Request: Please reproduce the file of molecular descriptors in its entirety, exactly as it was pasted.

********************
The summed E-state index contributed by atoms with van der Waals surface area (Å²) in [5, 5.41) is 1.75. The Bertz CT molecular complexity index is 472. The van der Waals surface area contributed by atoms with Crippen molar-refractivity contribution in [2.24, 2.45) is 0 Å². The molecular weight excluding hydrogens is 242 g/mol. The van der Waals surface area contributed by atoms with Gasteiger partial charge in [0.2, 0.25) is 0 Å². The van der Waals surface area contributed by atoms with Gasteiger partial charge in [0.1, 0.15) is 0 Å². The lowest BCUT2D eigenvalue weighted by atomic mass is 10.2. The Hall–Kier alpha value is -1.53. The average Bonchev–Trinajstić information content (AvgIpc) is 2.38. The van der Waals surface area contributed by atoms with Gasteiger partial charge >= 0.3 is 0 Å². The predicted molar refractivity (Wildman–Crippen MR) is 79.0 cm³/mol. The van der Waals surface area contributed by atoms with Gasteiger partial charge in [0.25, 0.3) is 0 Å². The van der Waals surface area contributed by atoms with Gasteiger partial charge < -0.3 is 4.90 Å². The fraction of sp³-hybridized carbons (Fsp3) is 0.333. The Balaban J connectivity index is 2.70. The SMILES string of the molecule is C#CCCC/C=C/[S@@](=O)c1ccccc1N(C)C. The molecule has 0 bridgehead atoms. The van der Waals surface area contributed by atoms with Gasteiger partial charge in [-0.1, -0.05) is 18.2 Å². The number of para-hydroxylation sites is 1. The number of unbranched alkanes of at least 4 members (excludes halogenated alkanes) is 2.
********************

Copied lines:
The summed E-state index contributed by atoms with van der Waals surface area (Å²) in [5, 5.41) is 1.75. The Bertz CT molecular complexity index is 472. The van der Waals surface area contributed by atoms with Crippen molar-refractivity contribution in [2.24, 2.45) is 0 Å². The molecular weight excluding hydrogens is 242 g/mol. The van der Waals surface area contributed by atoms with Gasteiger partial charge in [0.2, 0.25) is 0 Å². The van der Waals surface area contributed by atoms with Gasteiger partial charge in [0.1, 0.15) is 0 Å². The lowest BCUT2D eigenvalue weighted by atomic mass is 10.2. The Hall–Kier alpha value is -1.53. The average Bonchev–Trinajstić information content (AvgIpc) is 2.38. The van der Waals surface area contributed by atoms with Gasteiger partial charge >= 0.3 is 0 Å². The predicted molar refractivity (Wildman–Crippen MR) is 79.0 cm³/mol. The van der Waals surface area contributed by atoms with Gasteiger partial charge in [0.25, 0.3) is 0 Å². The van der Waals surface area contributed by atoms with Gasteiger partial charge < -0.3 is 4.90 Å². The fraction of sp³-hybridized carbons (Fsp3) is 0.333. The Balaban J connectivity index is 2.70. The SMILES string of the molecule is C#CCCC/C=C/[S@@](=O)c1ccccc1N(C)C. The molecule has 0 bridgehead atoms. The van der Waals surface area contributed by atoms with Gasteiger partial charge in [-0.1, -0.05) is 18.2 Å². The number of para-hydroxylation sites is 1. The number of unbranched alkanes of at least 4 members (excludes halogenated alkanes) is 2.